After some thought, we settled on a straightforward design that treated the flow of images as a calendar keeping track of a personal journey, taking the reader through the ninety days that Joëlle found herself trapped in a cast. The cover of the book was to be screen-printed, on red handmade paper, to resonate with the feel of a diary.

The cover for The 90 Day Cast, silkscreen-printed on handmade paper

Meanwhile, the pandemic intervened, and the project, like many others, was stalled. But the experience of being ill, trapped or isolated now took on a new meaning that we could all identify with more closely. In this sense, finally bringing out this book now has expanded the sense of what it means to hold on and pull through illness and hard times—and, in the process, not only keep a sense of dark humour alive, but also create art that will endure. This has been our sense of what the book means, and we’re delighted to be able to bring it out into the world at last. To complete the picture, we decided to ask Joëlle about her perspective on the process of creation:

What prompted you to begin this series of portraits?

JJ: When I came back from the hospital, I just drew a self-portrait… maybe to make sure that I was still alive? And able to draw… The first drawing was on a blank dummy book of 96 pages that I had (you know, the sample sent by a printer to show what a book will look like, a book with white pages). So then I decided to draw one self-portrait a day, and to fill the book. 

Ah, so it was in a book to begin with! What was your process for each day? Did you have a routine?

JJ: I think I drew one portrait every morning, before working on anything else (I was hardly working on anything else anyway, but I did draw something every day, on a reclining table). I posted the portraits on Facebook (I was not on instagram at that time). 

Did the ideas for each portrait come to you straightaway or were there some that needed more time?

JJ: It was very spontaneous, connected with the feeling of the day. And I had plenty of time to find ideas for the next day…

Is this project different from your other work? Or is there something it has in common with your other illustrations?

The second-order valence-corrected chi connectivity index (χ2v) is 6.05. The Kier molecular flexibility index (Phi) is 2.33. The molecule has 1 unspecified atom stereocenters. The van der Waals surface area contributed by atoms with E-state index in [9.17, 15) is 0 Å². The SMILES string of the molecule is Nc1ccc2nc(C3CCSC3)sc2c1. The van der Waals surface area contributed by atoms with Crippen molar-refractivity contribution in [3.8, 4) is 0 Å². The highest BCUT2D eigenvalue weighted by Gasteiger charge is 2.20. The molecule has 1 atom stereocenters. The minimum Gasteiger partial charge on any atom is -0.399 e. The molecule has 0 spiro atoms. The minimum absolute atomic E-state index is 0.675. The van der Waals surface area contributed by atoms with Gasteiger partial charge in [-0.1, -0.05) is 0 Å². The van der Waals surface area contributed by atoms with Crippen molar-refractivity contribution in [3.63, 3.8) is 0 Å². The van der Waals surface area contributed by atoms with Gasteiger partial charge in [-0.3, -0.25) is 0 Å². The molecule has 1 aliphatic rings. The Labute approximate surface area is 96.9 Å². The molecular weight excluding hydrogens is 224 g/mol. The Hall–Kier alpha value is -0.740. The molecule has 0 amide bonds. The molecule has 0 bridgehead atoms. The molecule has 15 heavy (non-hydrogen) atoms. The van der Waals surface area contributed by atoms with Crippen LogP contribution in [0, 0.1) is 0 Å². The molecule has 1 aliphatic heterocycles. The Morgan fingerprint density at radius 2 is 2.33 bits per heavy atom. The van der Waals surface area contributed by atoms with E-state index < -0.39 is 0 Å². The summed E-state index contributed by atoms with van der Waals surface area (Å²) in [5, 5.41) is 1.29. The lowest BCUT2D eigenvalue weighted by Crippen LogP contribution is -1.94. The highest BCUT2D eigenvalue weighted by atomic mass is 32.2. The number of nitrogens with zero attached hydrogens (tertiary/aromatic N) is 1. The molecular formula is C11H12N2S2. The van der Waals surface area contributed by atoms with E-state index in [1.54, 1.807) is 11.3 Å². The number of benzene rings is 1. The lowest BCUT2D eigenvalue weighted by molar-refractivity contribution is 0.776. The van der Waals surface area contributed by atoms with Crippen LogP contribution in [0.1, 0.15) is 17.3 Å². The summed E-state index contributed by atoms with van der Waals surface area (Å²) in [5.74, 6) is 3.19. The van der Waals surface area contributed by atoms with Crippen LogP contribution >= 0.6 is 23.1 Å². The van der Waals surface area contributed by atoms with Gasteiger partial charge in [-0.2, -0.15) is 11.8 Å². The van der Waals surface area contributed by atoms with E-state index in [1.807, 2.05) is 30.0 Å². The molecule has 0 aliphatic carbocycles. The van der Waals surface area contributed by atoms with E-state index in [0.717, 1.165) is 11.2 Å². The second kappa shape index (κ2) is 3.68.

JJ: For me, they were just sketches, exercises…my initial idea was to explore different styles of drawing, in a formal search, using freer, changing tools. But the paper and the size of my book weren’t good enough, so I did it in a more classic way. I didn’t plan to make a book with these sketches… and I was very surprised when Gita asked me to do it! The drawings were a personal challenge, and I simply posted them on Facebook. The first reason was to make sure I did it every day, and the second was to keep in touch with people…

How did you feel at the end of the ninety days?  

JJ: Well… relieved! But it took a lot more time for my neck to recover its flexibility. I have to add that when the accident happened, we met the best neurosurgeon, who decided not to operate on me immediately, but to wait and watch… so I waited, confined for ninety days in my cast… and I did recover. In any case, if he had operated on me, I would still have had to spend ninety days in a cast afterwards… So all in all, I’m very grateful to him!

Gita Wolf started Tara Books, as an independent publishing house based in India. An original and creative voice in contemporary Indian publishing, Gita Wolf is known for her interest in exploring and experimenting with the form of the book and has written and over twenty books for children and adults. Several have won major international awards and been translated into multiple languages. Click here to discover Tara books she has authored.

Joëlle Jolivet is one of the best known illustrators in France. Born in 1965, she studied Graphic Art and Advertising at School of Applied Arts in Paris. Joelle was always interested in engraving and printing, so she spent a year in the lithography workshop at the Beaux Arts. This led her to the discipline of lino-cutting, which has remained her main mode of expression ever since. Click here to discover her other Tara books.